Summary of the Play
This play celebrates one of history’s most astounding military upsets, the English victory over the French at Agincourt during the Hundred Years’ War. Except for a few interludes of comic relief, the action proceeds with no subplots or other complications.
As the play opens in about 1414, the newly crowned Henry is considering waging war on France. His advisors, the leading English nobles and the Archbishop of Canterbury, unanimously urge this action. Canterbury says that France is Henry’s by right, as he is descended from a French queen; the Archbishop also knows, however, that the Church’s huge property holdings, now threatened by a state takeover, will be safe if France is conquered.
Just as Henry agrees to the war, the French ambassador arrives bearing a package from the French Dauphin. It is a quantity of tennis balls—a deliberate insult to Henry, who in his youth was a carousing playboy. This stiffens the king’s determination to “venge” himself on the French.
As England prepares for war, Henry summons three of his advisors. They are, as we know, spies for France. Henry is also aware of their treachery and sends them to their deaths.
The scene shifts to the French court, where King Charles VI’s advisors haughtily express their contempt of the English. The French army, they believe, is vastly superior in numbers and equipment and is in no danger from these invaders. Even when word comes that Henry is besieging the town of Harfleur, the Dauphin does not send soldiers to its aid.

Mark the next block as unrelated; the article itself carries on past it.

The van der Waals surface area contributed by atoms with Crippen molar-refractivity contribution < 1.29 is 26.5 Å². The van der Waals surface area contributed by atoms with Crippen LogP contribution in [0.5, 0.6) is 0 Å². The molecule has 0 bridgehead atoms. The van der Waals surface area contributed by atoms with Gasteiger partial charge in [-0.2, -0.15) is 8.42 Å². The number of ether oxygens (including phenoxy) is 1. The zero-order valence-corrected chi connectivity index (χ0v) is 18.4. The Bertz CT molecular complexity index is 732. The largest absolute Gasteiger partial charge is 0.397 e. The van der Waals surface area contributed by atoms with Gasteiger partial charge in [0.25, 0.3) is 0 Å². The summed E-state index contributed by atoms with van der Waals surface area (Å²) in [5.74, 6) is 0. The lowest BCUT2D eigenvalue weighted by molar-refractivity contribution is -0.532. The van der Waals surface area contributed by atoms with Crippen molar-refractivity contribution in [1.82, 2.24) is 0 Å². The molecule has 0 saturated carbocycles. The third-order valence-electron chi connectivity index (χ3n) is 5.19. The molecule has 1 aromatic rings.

At Harfleur, however, the relatively small English army is having trouble taking the town. Inspired by a speech by their valiant warrior king, they finally prevail, but the struggle is costly. Weakened by battle, Henry’s troops are now falling ill. With winter approaching, he decides to retreat to the coastal town of Calais.
At this point, the French move against him. Amassing an army that is 60,000 men strong, the French march to the town of Agincourt and prepare for combat. Henry’s men number only 12,000, and they are ragged and exhausted. The French camp is more confident than ever.
On the eve of the conflict, Henry assumes a disguise and passes unrecognized among his troops. He learns that, despite their physical distress, their patriotism and fighting spirit are still strong. These visits also prompt him to reflect philosophically on his own role—the heavy responsibilities of being a king and its sometimes dubious rewards. But as the new day dawns, he again rises to the occasion, exhorting his troops with another soul-stirring speech. When a French messenger arrives to demand a surrender, his answer is scornful defiance.
The battle begins. From the onstage action, we can see only that the English are fighting fiercely and bravely. Henry is in the thick of it, giving blow for blow. But he, like his men, is so exhausted that when the French messenger arrives again, Henry must ask him who won. Against all odds, the English are victorious! While losing just a few dozen soldiers, the English have massacred nearly 10,000 French—a devastating triumph that seems little short of miraculous.
The play ends on a note of reconciliation, as Henry courts the beautiful Katharine and wins her heart. Soon after, she is given to him in marriage by her father, King Charles VI, as he surrenders his crown. The two countries have resolved their differences at last, and Charles is wise enough to see the peacetime prosperity that lies ahead.
Estimated Reading Time
Allow two hours for the first reading, disregarding textual notes. After that, allow one hour per act for a close, careful reading, note taking, and test preparation.